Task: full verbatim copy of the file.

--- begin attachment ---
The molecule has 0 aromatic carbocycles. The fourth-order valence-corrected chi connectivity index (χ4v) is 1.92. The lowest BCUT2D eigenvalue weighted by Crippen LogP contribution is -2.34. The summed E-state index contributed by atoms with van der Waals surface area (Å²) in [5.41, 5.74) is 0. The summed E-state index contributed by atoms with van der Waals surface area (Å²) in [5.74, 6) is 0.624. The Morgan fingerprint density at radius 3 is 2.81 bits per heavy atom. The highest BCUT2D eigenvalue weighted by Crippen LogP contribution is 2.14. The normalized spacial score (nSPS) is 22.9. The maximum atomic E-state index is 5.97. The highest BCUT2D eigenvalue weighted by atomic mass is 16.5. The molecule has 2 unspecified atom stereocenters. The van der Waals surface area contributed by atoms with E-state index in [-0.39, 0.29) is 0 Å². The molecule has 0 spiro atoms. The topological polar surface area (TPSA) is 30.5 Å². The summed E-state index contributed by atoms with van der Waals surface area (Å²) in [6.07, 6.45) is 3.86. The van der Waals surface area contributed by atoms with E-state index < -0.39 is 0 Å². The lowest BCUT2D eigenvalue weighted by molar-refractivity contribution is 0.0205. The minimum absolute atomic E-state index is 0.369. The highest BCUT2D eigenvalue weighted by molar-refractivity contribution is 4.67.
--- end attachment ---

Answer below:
The molecule has 0 aromatic carbocycles. The fourth-order valence-corrected chi connectivity index (χ4v) is 1.92. The lowest BCUT2D eigenvalue weighted by Crippen LogP contribution is -2.34. The summed E-state index contributed by atoms with van der Waals surface area (Å²) in [5.41, 5.74) is 0. The summed E-state index contributed by atoms with van der Waals surface area (Å²) in [5.74, 6) is 0.624. The Morgan fingerprint density at radius 3 is 2.81 bits per heavy atom. The highest BCUT2D eigenvalue weighted by Crippen LogP contribution is 2.14. The normalized spacial score (nSPS) is 22.9. The maximum atomic E-state index is 5.97. The highest BCUT2D eigenvalue weighted by atomic mass is 16.5. The molecule has 2 unspecified atom stereocenters. The van der Waals surface area contributed by atoms with E-state index in [-0.39, 0.29) is 0 Å². The molecule has 0 spiro atoms. The topological polar surface area (TPSA) is 30.5 Å². The summed E-state index contributed by atoms with van der Waals surface area (Å²) in [6.07, 6.45) is 3.86. The van der Waals surface area contributed by atoms with E-state index < -0.39 is 0 Å². The lowest BCUT2D eigenvalue weighted by molar-refractivity contribution is 0.0205. The minimum absolute atomic E-state index is 0.369. The highest BCUT2D eigenvalue weighted by molar-refractivity contribution is 4.67.